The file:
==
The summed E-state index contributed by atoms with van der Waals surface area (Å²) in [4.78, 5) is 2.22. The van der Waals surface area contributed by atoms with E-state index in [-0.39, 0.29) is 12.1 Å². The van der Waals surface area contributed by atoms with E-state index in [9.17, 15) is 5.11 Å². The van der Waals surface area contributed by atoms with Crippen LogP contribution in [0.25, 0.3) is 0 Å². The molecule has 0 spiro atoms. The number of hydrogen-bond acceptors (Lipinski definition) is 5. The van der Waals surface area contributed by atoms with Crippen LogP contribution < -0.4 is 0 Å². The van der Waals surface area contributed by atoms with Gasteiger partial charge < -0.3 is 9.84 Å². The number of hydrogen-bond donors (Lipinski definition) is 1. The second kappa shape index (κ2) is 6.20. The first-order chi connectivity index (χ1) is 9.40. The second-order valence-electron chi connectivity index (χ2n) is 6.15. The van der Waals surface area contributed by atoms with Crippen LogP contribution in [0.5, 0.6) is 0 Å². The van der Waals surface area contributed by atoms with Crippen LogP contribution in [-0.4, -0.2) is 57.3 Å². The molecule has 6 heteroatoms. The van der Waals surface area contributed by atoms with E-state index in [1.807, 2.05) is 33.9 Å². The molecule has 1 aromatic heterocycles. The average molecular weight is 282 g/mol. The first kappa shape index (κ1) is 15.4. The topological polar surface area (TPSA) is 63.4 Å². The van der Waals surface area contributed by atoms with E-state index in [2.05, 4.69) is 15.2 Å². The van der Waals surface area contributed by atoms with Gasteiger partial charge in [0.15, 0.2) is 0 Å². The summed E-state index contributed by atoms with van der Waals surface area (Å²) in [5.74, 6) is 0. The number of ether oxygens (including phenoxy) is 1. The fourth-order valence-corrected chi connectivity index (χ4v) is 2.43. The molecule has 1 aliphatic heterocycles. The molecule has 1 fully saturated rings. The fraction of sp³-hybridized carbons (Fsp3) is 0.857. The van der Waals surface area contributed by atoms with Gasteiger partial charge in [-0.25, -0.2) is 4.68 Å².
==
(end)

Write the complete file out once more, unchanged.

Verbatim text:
The summed E-state index contributed by atoms with van der Waals surface area (Å²) in [4.78, 5) is 2.22. The van der Waals surface area contributed by atoms with E-state index in [-0.39, 0.29) is 12.1 Å². The van der Waals surface area contributed by atoms with E-state index in [9.17, 15) is 5.11 Å². The van der Waals surface area contributed by atoms with Crippen LogP contribution in [0.25, 0.3) is 0 Å². The molecule has 0 spiro atoms. The number of hydrogen-bond acceptors (Lipinski definition) is 5. The van der Waals surface area contributed by atoms with Crippen LogP contribution < -0.4 is 0 Å². The van der Waals surface area contributed by atoms with Gasteiger partial charge < -0.3 is 9.84 Å². The number of hydrogen-bond donors (Lipinski definition) is 1. The second kappa shape index (κ2) is 6.20. The first-order chi connectivity index (χ1) is 9.40. The second-order valence-electron chi connectivity index (χ2n) is 6.15. The van der Waals surface area contributed by atoms with Crippen LogP contribution in [0.5, 0.6) is 0 Å². The van der Waals surface area contributed by atoms with Crippen LogP contribution in [-0.4, -0.2) is 57.3 Å². The molecule has 6 heteroatoms. The van der Waals surface area contributed by atoms with E-state index in [1.807, 2.05) is 33.9 Å². The molecule has 1 aromatic heterocycles. The average molecular weight is 282 g/mol. The first kappa shape index (κ1) is 15.4. The topological polar surface area (TPSA) is 63.4 Å². The van der Waals surface area contributed by atoms with E-state index in [2.05, 4.69) is 15.2 Å². The van der Waals surface area contributed by atoms with Gasteiger partial charge in [0.15, 0.2) is 0 Å². The summed E-state index contributed by atoms with van der Waals surface area (Å²) in [5.74, 6) is 0. The number of ether oxygens (including phenoxy) is 1. The fourth-order valence-corrected chi connectivity index (χ4v) is 2.43. The molecule has 1 aliphatic heterocycles. The molecule has 1 fully saturated rings. The fraction of sp³-hybridized carbons (Fsp3) is 0.857. The van der Waals surface area contributed by atoms with Gasteiger partial charge in [-0.25, -0.2) is 4.68 Å².